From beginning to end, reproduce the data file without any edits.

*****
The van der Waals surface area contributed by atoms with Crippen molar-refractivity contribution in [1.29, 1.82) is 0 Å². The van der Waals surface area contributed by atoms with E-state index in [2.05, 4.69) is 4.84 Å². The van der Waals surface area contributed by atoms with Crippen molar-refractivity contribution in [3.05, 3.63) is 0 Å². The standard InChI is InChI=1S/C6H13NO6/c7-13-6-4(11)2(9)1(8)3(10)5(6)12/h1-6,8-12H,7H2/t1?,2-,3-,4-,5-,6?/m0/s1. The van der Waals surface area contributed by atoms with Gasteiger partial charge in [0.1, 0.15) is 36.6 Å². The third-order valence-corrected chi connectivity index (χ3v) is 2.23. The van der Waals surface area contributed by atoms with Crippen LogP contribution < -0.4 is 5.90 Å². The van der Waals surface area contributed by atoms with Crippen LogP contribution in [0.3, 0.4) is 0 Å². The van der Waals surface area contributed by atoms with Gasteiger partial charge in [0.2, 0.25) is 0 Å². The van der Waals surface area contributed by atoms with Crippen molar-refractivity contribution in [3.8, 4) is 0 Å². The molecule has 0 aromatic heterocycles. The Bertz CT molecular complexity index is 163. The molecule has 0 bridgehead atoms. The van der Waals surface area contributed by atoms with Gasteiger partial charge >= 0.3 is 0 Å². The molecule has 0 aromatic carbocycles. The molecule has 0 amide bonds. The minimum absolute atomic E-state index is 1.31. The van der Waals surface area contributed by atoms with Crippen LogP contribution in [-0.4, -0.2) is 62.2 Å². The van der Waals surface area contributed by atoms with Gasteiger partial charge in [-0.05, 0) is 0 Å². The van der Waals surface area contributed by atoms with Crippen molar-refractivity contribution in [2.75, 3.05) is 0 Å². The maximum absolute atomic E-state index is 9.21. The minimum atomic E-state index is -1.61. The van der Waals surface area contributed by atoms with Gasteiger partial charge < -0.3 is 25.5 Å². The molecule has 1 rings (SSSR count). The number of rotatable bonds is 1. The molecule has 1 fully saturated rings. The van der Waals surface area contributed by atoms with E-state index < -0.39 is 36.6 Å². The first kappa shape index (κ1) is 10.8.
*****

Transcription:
The van der Waals surface area contributed by atoms with Crippen molar-refractivity contribution in [1.29, 1.82) is 0 Å². The van der Waals surface area contributed by atoms with E-state index in [2.05, 4.69) is 4.84 Å². The van der Waals surface area contributed by atoms with Crippen molar-refractivity contribution in [3.05, 3.63) is 0 Å². The standard InChI is InChI=1S/C6H13NO6/c7-13-6-4(11)2(9)1(8)3(10)5(6)12/h1-6,8-12H,7H2/t1?,2-,3-,4-,5-,6?/m0/s1. The van der Waals surface area contributed by atoms with Gasteiger partial charge in [0.1, 0.15) is 36.6 Å². The third-order valence-corrected chi connectivity index (χ3v) is 2.23. The van der Waals surface area contributed by atoms with Crippen LogP contribution < -0.4 is 5.90 Å². The van der Waals surface area contributed by atoms with Crippen LogP contribution in [0.3, 0.4) is 0 Å². The van der Waals surface area contributed by atoms with Gasteiger partial charge in [0.2, 0.25) is 0 Å². The van der Waals surface area contributed by atoms with Crippen molar-refractivity contribution in [3.8, 4) is 0 Å². The molecule has 0 aromatic heterocycles. The Bertz CT molecular complexity index is 163. The molecule has 0 bridgehead atoms. The van der Waals surface area contributed by atoms with Gasteiger partial charge >= 0.3 is 0 Å². The molecule has 0 aromatic carbocycles. The molecule has 0 amide bonds. The minimum absolute atomic E-state index is 1.31. The van der Waals surface area contributed by atoms with Crippen LogP contribution in [-0.4, -0.2) is 62.2 Å². The van der Waals surface area contributed by atoms with Gasteiger partial charge in [-0.05, 0) is 0 Å². The van der Waals surface area contributed by atoms with Crippen molar-refractivity contribution in [2.75, 3.05) is 0 Å². The maximum absolute atomic E-state index is 9.21. The minimum atomic E-state index is -1.61. The van der Waals surface area contributed by atoms with Gasteiger partial charge < -0.3 is 25.5 Å². The molecule has 1 rings (SSSR count). The number of rotatable bonds is 1. The molecule has 1 fully saturated rings. The van der Waals surface area contributed by atoms with E-state index < -0.39 is 36.6 Å². The first kappa shape index (κ1) is 10.8.